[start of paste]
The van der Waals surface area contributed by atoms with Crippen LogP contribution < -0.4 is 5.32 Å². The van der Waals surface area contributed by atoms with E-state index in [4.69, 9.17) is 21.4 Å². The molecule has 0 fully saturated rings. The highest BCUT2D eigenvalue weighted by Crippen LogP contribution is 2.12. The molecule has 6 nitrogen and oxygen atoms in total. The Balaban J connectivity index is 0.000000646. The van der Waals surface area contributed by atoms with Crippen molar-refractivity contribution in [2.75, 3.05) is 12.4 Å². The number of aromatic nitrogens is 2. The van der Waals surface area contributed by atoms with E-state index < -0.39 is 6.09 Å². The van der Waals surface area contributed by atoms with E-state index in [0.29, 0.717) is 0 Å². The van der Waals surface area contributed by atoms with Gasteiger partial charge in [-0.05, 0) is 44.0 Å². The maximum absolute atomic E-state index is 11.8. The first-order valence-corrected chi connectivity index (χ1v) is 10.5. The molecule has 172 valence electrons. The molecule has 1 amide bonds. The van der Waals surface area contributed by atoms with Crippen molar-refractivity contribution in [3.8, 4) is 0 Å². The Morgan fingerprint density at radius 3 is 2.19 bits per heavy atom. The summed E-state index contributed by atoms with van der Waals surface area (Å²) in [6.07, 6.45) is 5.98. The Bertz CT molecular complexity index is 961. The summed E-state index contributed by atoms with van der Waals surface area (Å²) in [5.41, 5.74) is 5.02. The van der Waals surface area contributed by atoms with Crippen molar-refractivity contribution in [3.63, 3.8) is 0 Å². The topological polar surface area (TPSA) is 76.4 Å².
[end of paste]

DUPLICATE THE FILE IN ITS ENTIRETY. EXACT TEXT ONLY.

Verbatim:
The van der Waals surface area contributed by atoms with Crippen LogP contribution < -0.4 is 5.32 Å². The van der Waals surface area contributed by atoms with E-state index in [4.69, 9.17) is 21.4 Å². The molecule has 0 fully saturated rings. The highest BCUT2D eigenvalue weighted by Crippen LogP contribution is 2.12. The molecule has 6 nitrogen and oxygen atoms in total. The Balaban J connectivity index is 0.000000646. The van der Waals surface area contributed by atoms with Crippen molar-refractivity contribution in [2.75, 3.05) is 12.4 Å². The number of aromatic nitrogens is 2. The van der Waals surface area contributed by atoms with E-state index < -0.39 is 6.09 Å². The van der Waals surface area contributed by atoms with E-state index in [0.29, 0.717) is 0 Å². The van der Waals surface area contributed by atoms with Gasteiger partial charge in [-0.05, 0) is 44.0 Å². The maximum absolute atomic E-state index is 11.8. The first-order valence-corrected chi connectivity index (χ1v) is 10.5. The molecule has 172 valence electrons. The molecule has 1 amide bonds. The van der Waals surface area contributed by atoms with Crippen molar-refractivity contribution in [3.8, 4) is 0 Å². The Morgan fingerprint density at radius 3 is 2.19 bits per heavy atom. The summed E-state index contributed by atoms with van der Waals surface area (Å²) in [6.07, 6.45) is 5.98. The Bertz CT molecular complexity index is 961. The summed E-state index contributed by atoms with van der Waals surface area (Å²) in [5.41, 5.74) is 5.02. The van der Waals surface area contributed by atoms with Crippen molar-refractivity contribution in [3.63, 3.8) is 0 Å². The topological polar surface area (TPSA) is 76.4 Å².